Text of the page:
Daily Bible Study - Jeremiah

Bible study on the book of Jeremiah

Robed Figure in Black and White
Jeremiah was a prophet of God who ministered to Judah beginning in the reigns of Josiah, Jehoahaz, Jehoiakim, Jehoiachin and Zedekiah, until just after the Babylonian captivity, spanning over 40 years of Judah's shameless rebellion and rapid spiritual decline. But in contrast to the warnings of coming judgment from Isaiah, the message of Jeremiah was a desperate, heartfelt cry; one last opportunity for God's people to repent before it was too late.

During Josiah's reign, God called Jeremiah to be His prophet. King Josiah was the grandson of Manasseh, the most evil king of Judah. Under Manasseh's reign, Judah did more evil in the sight of the Lord than under any other king before him. Manasseh reversed the reformations of his father, Hezekiah, re-instated pagan worship, and built altars to Baal in every corner and high place of Judah. He practiced witchcraft, divination, consulted mediums, and desecrated the things of God by erecting a carved image in the temple. And throughout his evil escapades, Manasseh seduced all of Judah to follow in his footsteps. Josiah, however, made right the wrongs done by Manasseh, tearing down the high places, and turning the nation back to God. But his reformations only lasted until his death.

Josiah's three sons, Jehoahaz, Jehoiakim and Zedekiah, along with his grandson, Jehoiachin, all succeeded him on the throne. But all proved to be weak replacements for their determined, God-fearing forefather. Under these kings, the entire nation spiraled into a black hole of jaded foreign alliances, and increased rebellion and idolatry. Their evil influences over the people eventually sealed the fate of Judah. It was this end that Jeremiah warned against.

God's judgment is described in graphic detail in the book of Jeremiah: I will make this city desolate and a hissing; everyone who passes by it will be astonished and hiss because of all its plagues. And I will cause them to eat the flesh of their sons and the flesh of their daughters, and everyone shall eat the flesh of his friend in the siege and in the desperation with which their enemies and those who seek their lives shall drive them to despair. (19:9)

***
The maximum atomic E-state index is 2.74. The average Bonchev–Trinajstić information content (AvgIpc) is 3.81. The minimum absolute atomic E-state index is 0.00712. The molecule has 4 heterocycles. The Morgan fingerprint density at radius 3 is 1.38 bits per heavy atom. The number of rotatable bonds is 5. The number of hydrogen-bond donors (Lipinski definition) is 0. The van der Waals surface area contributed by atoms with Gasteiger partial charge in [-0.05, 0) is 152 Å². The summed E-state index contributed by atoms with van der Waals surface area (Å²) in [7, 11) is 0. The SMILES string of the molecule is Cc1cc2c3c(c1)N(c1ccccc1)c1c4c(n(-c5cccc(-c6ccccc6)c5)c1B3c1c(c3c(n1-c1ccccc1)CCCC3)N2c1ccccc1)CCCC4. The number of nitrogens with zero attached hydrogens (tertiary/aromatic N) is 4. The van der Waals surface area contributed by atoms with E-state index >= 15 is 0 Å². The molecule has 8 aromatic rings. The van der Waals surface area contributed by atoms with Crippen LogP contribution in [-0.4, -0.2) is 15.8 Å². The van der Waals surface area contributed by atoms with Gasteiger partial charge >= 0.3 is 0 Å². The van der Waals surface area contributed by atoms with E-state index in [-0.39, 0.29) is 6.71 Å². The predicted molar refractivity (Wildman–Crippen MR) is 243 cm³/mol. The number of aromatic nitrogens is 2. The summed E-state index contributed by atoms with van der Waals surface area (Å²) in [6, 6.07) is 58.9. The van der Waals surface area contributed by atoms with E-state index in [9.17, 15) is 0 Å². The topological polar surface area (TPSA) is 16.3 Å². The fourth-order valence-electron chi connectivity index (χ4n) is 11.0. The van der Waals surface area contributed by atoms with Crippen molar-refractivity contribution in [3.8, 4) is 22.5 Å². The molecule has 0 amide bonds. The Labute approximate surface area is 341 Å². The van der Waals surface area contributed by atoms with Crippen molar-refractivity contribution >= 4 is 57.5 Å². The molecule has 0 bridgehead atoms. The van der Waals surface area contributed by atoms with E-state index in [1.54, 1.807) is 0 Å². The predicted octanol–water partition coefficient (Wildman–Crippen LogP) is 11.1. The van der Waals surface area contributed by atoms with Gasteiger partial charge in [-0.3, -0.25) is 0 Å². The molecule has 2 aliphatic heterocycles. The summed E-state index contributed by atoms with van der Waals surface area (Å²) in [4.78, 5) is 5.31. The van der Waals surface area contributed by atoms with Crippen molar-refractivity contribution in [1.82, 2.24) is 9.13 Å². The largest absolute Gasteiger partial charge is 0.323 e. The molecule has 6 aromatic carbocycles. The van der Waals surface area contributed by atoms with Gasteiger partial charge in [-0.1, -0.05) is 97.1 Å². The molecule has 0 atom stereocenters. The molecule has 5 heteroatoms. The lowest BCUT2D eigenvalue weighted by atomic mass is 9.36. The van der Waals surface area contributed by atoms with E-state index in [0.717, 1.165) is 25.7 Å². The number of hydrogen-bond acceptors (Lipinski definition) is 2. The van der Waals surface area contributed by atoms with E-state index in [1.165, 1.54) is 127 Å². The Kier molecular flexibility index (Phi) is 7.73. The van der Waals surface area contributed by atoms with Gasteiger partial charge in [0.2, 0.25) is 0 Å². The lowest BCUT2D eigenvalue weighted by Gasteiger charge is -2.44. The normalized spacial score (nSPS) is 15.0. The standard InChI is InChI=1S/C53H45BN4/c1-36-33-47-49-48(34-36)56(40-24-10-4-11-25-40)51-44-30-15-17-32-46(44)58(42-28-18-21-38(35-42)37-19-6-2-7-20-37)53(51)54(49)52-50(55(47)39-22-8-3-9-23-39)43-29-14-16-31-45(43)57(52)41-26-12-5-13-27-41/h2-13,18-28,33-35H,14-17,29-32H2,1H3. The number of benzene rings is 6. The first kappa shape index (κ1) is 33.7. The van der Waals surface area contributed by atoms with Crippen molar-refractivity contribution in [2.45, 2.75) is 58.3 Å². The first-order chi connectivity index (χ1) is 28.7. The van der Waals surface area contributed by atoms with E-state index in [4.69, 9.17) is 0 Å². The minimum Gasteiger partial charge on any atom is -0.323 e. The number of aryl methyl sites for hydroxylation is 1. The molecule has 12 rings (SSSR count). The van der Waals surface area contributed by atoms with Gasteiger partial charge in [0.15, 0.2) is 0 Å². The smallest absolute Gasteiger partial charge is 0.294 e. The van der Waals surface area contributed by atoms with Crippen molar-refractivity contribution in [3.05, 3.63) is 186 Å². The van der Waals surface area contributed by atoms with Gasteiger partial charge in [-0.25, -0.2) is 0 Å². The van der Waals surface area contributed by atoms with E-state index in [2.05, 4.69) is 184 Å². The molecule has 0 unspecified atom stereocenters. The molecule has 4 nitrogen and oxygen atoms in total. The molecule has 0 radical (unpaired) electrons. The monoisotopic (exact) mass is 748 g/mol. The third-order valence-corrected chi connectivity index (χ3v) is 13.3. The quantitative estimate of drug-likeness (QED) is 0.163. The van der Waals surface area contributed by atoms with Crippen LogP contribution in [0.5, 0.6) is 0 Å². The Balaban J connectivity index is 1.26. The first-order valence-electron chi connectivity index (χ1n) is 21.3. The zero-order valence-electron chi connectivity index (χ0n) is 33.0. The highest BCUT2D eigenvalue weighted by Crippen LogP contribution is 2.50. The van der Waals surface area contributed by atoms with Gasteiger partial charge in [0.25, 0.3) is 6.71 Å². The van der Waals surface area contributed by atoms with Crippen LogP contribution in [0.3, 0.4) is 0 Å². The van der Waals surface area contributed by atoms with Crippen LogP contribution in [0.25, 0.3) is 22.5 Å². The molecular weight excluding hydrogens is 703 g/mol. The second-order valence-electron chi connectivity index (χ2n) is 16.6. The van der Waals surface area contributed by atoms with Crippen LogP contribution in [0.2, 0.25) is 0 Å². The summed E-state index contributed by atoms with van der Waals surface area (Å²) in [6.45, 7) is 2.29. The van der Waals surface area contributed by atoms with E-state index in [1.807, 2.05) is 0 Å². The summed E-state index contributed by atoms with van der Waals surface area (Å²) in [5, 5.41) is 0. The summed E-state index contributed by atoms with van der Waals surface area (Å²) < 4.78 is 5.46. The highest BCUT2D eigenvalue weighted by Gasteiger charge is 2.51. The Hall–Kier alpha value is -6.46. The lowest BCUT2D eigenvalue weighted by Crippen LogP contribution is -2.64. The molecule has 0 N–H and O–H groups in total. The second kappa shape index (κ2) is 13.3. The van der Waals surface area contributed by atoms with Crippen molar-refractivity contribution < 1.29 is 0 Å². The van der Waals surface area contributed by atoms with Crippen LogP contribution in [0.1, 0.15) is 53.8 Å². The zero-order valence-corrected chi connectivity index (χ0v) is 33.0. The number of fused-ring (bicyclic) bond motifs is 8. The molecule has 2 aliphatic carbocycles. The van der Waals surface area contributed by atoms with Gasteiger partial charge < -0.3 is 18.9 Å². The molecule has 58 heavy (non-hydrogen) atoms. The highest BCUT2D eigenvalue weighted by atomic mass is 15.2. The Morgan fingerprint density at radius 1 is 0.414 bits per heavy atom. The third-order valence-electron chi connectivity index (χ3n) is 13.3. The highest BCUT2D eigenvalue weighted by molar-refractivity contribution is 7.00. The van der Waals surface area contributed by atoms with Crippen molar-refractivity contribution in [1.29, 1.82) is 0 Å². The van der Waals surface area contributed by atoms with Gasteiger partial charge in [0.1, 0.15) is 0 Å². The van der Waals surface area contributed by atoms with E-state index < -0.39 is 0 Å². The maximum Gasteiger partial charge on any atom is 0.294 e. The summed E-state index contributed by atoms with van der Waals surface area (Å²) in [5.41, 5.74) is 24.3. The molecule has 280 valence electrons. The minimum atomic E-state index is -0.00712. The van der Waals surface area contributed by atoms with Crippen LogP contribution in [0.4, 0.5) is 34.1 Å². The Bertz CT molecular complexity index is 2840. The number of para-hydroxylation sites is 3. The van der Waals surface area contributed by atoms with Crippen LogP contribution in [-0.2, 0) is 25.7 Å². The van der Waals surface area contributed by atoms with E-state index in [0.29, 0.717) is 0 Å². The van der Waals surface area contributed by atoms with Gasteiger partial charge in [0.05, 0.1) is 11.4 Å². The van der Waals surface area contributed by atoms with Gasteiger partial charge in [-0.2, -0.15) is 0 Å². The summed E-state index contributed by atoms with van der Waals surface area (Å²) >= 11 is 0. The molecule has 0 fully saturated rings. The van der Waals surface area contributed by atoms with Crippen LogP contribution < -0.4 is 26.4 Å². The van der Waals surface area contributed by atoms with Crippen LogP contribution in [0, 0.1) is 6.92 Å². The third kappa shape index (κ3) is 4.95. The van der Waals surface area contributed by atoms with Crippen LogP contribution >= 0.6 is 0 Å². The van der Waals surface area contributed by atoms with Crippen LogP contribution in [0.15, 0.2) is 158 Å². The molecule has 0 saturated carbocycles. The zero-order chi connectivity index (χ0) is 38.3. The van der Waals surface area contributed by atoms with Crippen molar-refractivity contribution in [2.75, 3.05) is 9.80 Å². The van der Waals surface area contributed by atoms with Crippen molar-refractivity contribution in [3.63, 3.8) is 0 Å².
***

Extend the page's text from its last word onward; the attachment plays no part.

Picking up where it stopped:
Likewise, the fate of the next generation was certain: They shall die gruesome deaths; they shall not be lamented nor shall they be buried, but they shall be like refuse on the face of the earth. They shall be consumed by the sword and by famine, and their corpses shall be meat for the birds of heaven and for the beasts of the earth. (16:4)

Nonetheless, Jeremiah endured endless persecution and abuse, as well as tremendous heartache over the condition of the people. Although he came to be known as the Weeping Prophet, Jeremiah prophesied that a day was coming when weeping would end and God's people would no longer fall under the hands of their enemies. A Branch of Righteousness was coming, from the line of David, One who was unlike the wicked leadership of Judah. (23:5-6)

God had not forgotten His promise for a Redeemer, the Promised Seed of Genesis. But in the meantime, Jeremiah mourned over how vulnerable the people of Judah were; they were sheep guided by corrupt and self-seeking shepherds. Like a lamb to the slaughter, they were led right into their destruction.

As recorded throughout the book of Jeremiah, the prophet gave scathing rebukes to the various kings, priests and false prophets who continually ruled the people with deception and malice. And though Jeremiah was a youth when God called him to preach his message of repentance, he displayed courage beyond mere human capability. He used various props to perform vivid imagery and demonstrations, adding emphasis to his messages of impending doom. He both buried and uncovered a linen sash to illustrate God ruining the tremendous pride of Judah. By breaking an earthen flask, he demonstrated God dashing Judah and its inhabitants to pieces. And by wearing a wooden yoke, he showed that the surrounding territories, including Judah, were going to be submitted to the Babylonians, the new upcoming world power.

Throughout Jeremiah's ministry, he shed many tears for the people of Judah, knowing that they could not escape destruction without an upright covenant relationship with God expressed by obedience. It was to this end that Jeremiah prayed, interceding for the people, and speaking truth despite the intense persecution he experienced. Unfortunately, his efforts did not bring about reformation in Judah, and God eventually handed them over to the Babylonians. The next book, Lamentations, shares the agony and anguish that Jeremiah experienced over the destruction of the beloved city of Jerusalem.

Written by: Amy Miller